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6) Among the top 15 PGA money winners for the year up to the entry deadline of the Open.
This year the entry deadline was April 30, making the Byron Nelson Classic in Dallas the final tournament. Palmer had stood No. 15 on the money list going into Dallas, but Frank Beard birdied the 71st hole, then parred the 72nd to tie for second in the tournament and push him out.
Nor did Palmer qualify in any of the other five categories. His lone Open victory was in 1960, he has never won the PGA and he finished a dismal 59th in last year's Open. Thus the biggest name in golf was forced to play 36 holes at McKeesport alongside a bunch of people—Harry Harold, Billy Capps, Herky Smith—whose names sound like disc jockeys and others who played out of places like the Host Farm Resort Motel.
Palmer had prepared for his unusual assignment by playing the 6,200-yard, par-72 Youghiogheny (pronounced Yawk-o-gainy or, if native to the area, simply Yawk) course two weeks prior to the qualifier. Under perfect weather conditions he shot a 67.
Meanwhile, local USGA officials had their hands full. For the first time since Ben Hogan was scheduled to play in the Pittsburgh qualifier in 1962, spectators were charged $2. All greens and tees were roped off, phones and wire machines were set up for the press, security policemen were provided to handle traffic and parking and six marshaling teams of four men each went around, armed with white pith helmets, more rope and little experience. The ropes were brought over from Oakmont, where they had been assembled for the U.S. Amateur later this summer, but they did not help much.
Some of the crowd had been waiting for more than an hour in the rain and cold before Palmer came to the practice tee a few minutes after 7. Winnie, at home, would soon be getting the girls, Peggy, 13, and Amy, 10, off to school in raincoats and umbrellas, but Palmer himself wore only two sweaters against the wind. He hunched his shoulders and flapped his arms between shots and he frowned a lot.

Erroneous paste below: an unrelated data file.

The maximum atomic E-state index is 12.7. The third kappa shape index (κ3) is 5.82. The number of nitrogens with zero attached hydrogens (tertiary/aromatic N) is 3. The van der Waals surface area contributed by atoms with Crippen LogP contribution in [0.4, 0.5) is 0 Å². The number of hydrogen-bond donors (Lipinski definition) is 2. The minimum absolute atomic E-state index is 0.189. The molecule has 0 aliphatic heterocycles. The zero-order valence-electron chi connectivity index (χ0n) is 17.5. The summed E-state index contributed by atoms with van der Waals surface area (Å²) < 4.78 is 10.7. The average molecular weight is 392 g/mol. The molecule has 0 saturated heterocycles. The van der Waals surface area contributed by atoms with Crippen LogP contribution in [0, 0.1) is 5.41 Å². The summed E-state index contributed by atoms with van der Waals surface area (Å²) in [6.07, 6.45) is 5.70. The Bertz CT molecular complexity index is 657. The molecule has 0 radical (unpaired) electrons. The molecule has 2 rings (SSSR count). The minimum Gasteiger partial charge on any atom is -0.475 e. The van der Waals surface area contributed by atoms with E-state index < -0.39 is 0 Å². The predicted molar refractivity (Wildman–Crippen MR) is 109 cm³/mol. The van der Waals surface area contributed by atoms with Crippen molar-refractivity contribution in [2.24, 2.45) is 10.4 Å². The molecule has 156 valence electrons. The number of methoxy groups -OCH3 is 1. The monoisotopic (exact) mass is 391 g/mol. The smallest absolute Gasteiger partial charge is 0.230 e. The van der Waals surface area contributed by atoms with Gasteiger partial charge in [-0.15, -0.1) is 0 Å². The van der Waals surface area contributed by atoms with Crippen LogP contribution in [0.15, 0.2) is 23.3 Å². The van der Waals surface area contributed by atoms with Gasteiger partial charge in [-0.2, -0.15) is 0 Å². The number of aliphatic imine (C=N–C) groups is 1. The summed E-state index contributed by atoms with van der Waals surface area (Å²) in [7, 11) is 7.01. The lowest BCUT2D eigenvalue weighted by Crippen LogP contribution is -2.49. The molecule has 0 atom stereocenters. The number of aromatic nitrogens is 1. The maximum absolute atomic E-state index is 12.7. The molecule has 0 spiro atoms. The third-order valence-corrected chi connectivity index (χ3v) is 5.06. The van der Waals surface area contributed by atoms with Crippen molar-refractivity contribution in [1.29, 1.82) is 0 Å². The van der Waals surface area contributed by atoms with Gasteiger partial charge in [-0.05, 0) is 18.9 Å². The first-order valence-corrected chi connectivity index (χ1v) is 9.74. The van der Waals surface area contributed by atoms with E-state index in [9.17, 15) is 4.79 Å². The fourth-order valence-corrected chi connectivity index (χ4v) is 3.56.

A thousand people surrounded the first tee to watch the fifth twosome of the morning. Palmer and Lew Worsham, an old friend and former Open champion himself, go off at 8, just after William Crooks and James Rogers and just before Lew's brother Herman, the Youghiogheny pro, and John Felus.
Palmer began by hitting a screaming hook into the left rough and then dunking a horrible wedge into a deep bunker short of the green. After that he quickly removed all suspense from the day by exploding to two feet and saving par, then making a birdie at No. 2. Palmer went back to even par when he three-putted the sixth—his only bogey of the day—but he played the next 30 holes in six under par. His 70-68—138 score led the 52 entrants (who were playing for eight spots) and included a 20-foot eagle putt on the par-5, 455-yard 8th hole during the afternoon.
Throughout both rounds the crowds proved to be unmanageable. Unaccustomed to the etiquette and propriety of such an event, they stormed over the fairways, leaving little more than scar tissue for the other 50 players. Each time Palmer holed out they rushed, screaming, onto the next tee and fairway, giving poor Lew Worsham's putting the tranquillity of a Marx brothers movie. Because his friend was having such a miserable day anyway, Palmer became visibly angry. Early on, he attempted to stop the audience from scattering. "Folks, please," he reprimanded, after putting out on the 4th green. "Folks, wait. We're both playing here." Worsham was a victim of the same experience that plagues many of the tour regulars who are paired with Palmer: to the Army, Worsham was as significant a part of the scene as the nearest tree.
It wasn't until after his eagle that Palmer became chummy with the galleries or gave even the hint of a smile. Winnie was walking along with him then and, three holes later, he came to her in the rough even though she was backing away.